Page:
Monday, June 17, 2013
Does pre-k save schools money in the long run? The research says the easy answer is yes. Now private fund managers are getting in on the "action." Last week, the New York Times posted an interesting article about Goldman Sachs lending 4.6 million dollars to Salt Lake City's school district for it to fund new pre-k services. The article is short on details, but it suggests the investment is a gamble by Goldman Sachs. Goldman Sachs will lose money if the program is unsuccessful and make money if it is successful. Success is defined by whether the school will save money by offering pre-k, due to lowered special education and other service costs as students progress through later grades. The NY Times article does not specifically indicate what losing money means for Goldman Sachs' investment: the loan doesn't have to be paid back, the loan doesn't have to be paid back with interest, or something else. By making money, it means Goldman will get 5% interest plus some other success fees.
Yesterday, even more facts came out. An AP story reports that Goldman Sachs stands to get 5% interest plus 40% of any savings the district reaps. Currently, Salt Lake City spends an additional $2600 per pupil per year on students enrolled in special education. Based on the most recent data I could find, Salt Lake City enrolls 2991 students in special education. Of course, a substantial portion of these students are likely in special education for a very good reason and better pre-k services would not have affected their eligibility. But for the sake of argument, let's assume that with better early education opportunities, 30% would have avoided special education (at least during the first 6 years of schools, which is the relevant period for Goldman Sachs). This means the potential pot of savings is roughly $2.33 million, 40% of which is $933,000 (Goldman's cut). Not bad for an initial loan of $4.6 million, although it is not clear whether this is the per year loan amount, a one year loan, or something else. The deal could be even sweeter for Goldman Sachs if the loan is to cover multiple years of pre-K, thus giving them a cut of the savings on more cohorts of students. If this were the case, their payout would multiply.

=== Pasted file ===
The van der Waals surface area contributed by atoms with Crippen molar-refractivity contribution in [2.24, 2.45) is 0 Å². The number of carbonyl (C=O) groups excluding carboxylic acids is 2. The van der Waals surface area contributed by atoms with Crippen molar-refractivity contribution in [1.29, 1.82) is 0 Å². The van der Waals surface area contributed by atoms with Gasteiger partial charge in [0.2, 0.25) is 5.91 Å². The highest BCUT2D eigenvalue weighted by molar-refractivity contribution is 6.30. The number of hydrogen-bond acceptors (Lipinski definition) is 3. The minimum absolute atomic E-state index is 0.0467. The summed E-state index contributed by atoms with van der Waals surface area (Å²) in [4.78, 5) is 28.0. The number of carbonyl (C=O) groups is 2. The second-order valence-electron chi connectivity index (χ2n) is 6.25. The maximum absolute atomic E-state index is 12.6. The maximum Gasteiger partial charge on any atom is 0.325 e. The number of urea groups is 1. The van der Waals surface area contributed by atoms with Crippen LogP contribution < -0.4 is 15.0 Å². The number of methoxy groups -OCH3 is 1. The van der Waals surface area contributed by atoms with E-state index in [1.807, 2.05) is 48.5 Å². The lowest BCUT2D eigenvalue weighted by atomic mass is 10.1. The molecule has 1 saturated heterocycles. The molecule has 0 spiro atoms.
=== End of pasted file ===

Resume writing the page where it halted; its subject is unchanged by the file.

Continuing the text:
I find it hard to criticize the expansion of pre-k, regardless of the circumstances. The benefits are priceless for the students and families receiving it; who cares if Wall Street is picking up the tab. But I am still ambivalent/concerned. First, pre-k is not a gamble. We know it works, so why don't we--the government--fund it on our own dime and reap all the savings? If this is a state or district that can't or won't fund pre-k on its own and Wall Streets puts them on the right track with seed money, I suppose it is a win-win situation. But I am skeptical that Salt Lake can't do this on its own. Second, while Wall Street is not in the business of losing money, it is in the business of taking risks. Is it possible that the availability of Wall Street money might incentivize risky educational programs outside of pre-k? Wall Street can afford losses in one district so long as other districts pay out. Can the districts and communities who lose afford these losses? Maybe so, if the payback terms are favorable; maybe not, if the districts go just further into debt and receive no benefit for doing so. On the other hand, if districts are savvy and stick to pre-K, I suppose there is very little risk for them or wall street.